Bryant subsequently sued agents Hunter and Jordan, the United States Department of the Treasury, and the Director of the Secret Service, seeking recovery under the Federal Tort Claims Act and alleging that the agents had violated his rights under the Fourth, Fifth, Sixth, and Fourteenth Amendments. See Bivens v. Six Unknown Fed. Narcotics Agents, 403 U.S. 388 (1971). The District Court dismissed all defendants other than agents Hunter and Jordan and all causes of action other than Bryant's Fourth Amendment claims for arrest without probable cause and without a warrant. The court denied the agents' motion for summary judgment on qualified immunity grounds.
On appeal, a Ninth Circuit panel held that the agents were entitled to qualified immunity for arresting Bryant without a warrant because, at that time, the warrant requirement was not clearly established for situations in which the arrestee had consented to the agents' entry into a residence. 903 F.2d at 723-724.
However, the panel divided on the question of whether the agents were entitled to immunity on the claim that they had
arrested Bryant without probable cause. The majority concluded that the agents had failed to sustain the burden of establishing qualified immunity because their reason for arresting Bryant -- their belief that the "`Mr. Image'" plotting to kill the President in Bryant's letter could be a pseudonym for Bryant -- was not the most reasonable reading of Bryant's letter:
Even accepting the "alter ego" theory that by warning what Mr. Image was going to do, Mr. Bryant was in fact communicating what he himself planned to do, the letter, read in its entirety, does not appear to make a threat against the President. Most of the letter does not even talk about President Reagan. A more reasonable interpretation of the letter might be that Bryant was trying to convince people of the danger Mr. Image and the conspiracy posed, rather than that Bryant was speaking through Mr. Image.
Id. at 722 (emphasis added).
Our cases establish that qualified immunity shields agents Hunter and Jordan from suit for damages if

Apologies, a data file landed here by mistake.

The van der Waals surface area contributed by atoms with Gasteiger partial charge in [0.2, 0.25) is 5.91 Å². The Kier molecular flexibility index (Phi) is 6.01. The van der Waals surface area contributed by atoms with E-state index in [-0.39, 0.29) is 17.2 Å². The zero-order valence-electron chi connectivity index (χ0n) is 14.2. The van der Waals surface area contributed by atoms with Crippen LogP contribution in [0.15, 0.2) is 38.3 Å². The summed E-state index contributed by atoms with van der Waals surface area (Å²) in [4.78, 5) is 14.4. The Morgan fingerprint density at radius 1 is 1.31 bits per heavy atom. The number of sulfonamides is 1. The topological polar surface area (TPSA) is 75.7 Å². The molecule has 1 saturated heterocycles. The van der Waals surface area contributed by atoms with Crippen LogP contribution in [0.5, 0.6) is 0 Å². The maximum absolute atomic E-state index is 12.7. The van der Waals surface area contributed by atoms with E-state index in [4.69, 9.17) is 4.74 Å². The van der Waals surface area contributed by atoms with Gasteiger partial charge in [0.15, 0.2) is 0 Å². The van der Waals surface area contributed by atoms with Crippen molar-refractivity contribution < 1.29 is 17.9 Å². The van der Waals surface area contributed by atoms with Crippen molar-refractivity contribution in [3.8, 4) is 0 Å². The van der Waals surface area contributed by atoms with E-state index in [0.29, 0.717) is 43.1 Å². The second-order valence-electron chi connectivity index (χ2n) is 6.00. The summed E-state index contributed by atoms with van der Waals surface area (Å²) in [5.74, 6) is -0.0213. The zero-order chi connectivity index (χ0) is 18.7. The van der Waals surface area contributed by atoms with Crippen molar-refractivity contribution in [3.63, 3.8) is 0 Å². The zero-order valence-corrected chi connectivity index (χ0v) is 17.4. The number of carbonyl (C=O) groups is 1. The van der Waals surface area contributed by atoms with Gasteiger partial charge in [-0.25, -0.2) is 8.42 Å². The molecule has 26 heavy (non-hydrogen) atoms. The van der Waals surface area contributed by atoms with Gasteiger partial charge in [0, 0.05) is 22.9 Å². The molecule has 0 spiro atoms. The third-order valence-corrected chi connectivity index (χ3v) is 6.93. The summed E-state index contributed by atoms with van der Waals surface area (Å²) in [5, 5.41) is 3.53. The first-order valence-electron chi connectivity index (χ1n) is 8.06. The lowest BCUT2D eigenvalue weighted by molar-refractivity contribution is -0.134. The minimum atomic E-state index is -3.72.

a reasonable officer could have believed [Bryant's arrest] to be lawful, in light of clearly established law and the information the [arresting] officers possessed.
Anderson v. Creighton, 483 U.S. 635, 641 (1987). Even law enforcement officials who "reasonably but mistakenly conclude that probable cause is present" are entitled to immunity. Ibid. Moreover, because "[t]he entitlement is an immunity from suit, rather than a mere defense to liability," Mitchell v. Forsyth, 472 U.S. 511, 526 (1985), we repeatedly have stressed the importance of resolving immunity questions at the earliest possible stage in litigation. See Harlow v. Fitzgerald, 457 U.S. 800, 818 (1982); Davis v. Scherer, 468 U.S. 183, 195 (1984); Mitchell, supra, 472 U.S. at 526; Malley v. Briggs, 475 U.S. 335, 341 (1986); Anderson, supra, 483 U.S. at 646, n. 6.
The decision of the Ninth Circuit ignores the import of these decisions. The Court of Appeals' confusion is evident
from its statement that
[w]hether a reasonable officer could have believed he had probable cause is a question for the trier of fact, and summary judgment . . . based on lack of probable cause is proper only if there is only one reasonable conclusion a jury could reach.
903 F.2d at 721. This statement of law is wrong for two reasons. First, it routinely places the question of immunity in the hands of the jury. Immunity ordinarily should be decided by the court long before trial. See Mitchell, supra, 472 U.S. at 527-529. Second, the court should ask whether the agents acted reasonably under settled law in the circumstances, not whether another reasonable, or more reasonable, interpretation of the events can be constructed five years after the fact.
Under settled law, Secret Service agents Hunter and Jordan are entitled to immunity if a reasonable officer could have believed that probable cause existed to arrest Bryant. Probable cause existed if,
at the moment the arrest was made . . . , the facts and circumstances within their knowledge and of which they had reasonably trustworthy information were sufficient to warrant a prudent man in believing
that Bryant had violated 18 U.S.C. § 871. Beck v. Ohio, 379 U.S. 89, 91 (1964).
When agents Hunter and Jordan arrested Bryant, they possessed trustworthy information that Bryant had written a letter containing references to an assassination scheme directed against the President, that Bryant was cognizant of the President's whereabouts, that Bryant had made an oral statement that "`[h]e should have been assassinated in Bonn,'" 903 F.2d at 719, and that Bryant refused to answer questions about whether he intended to harm the President. On the basis of this information, a magistrate ordered Bryant to be held without bond.
These undisputed facts establish that the Secret Service agents are entitled to qualified immunity. Even if we assumed, arguendo, that they (and the magistrate) erred in concluding that probable cause existed to arrest Bryant, the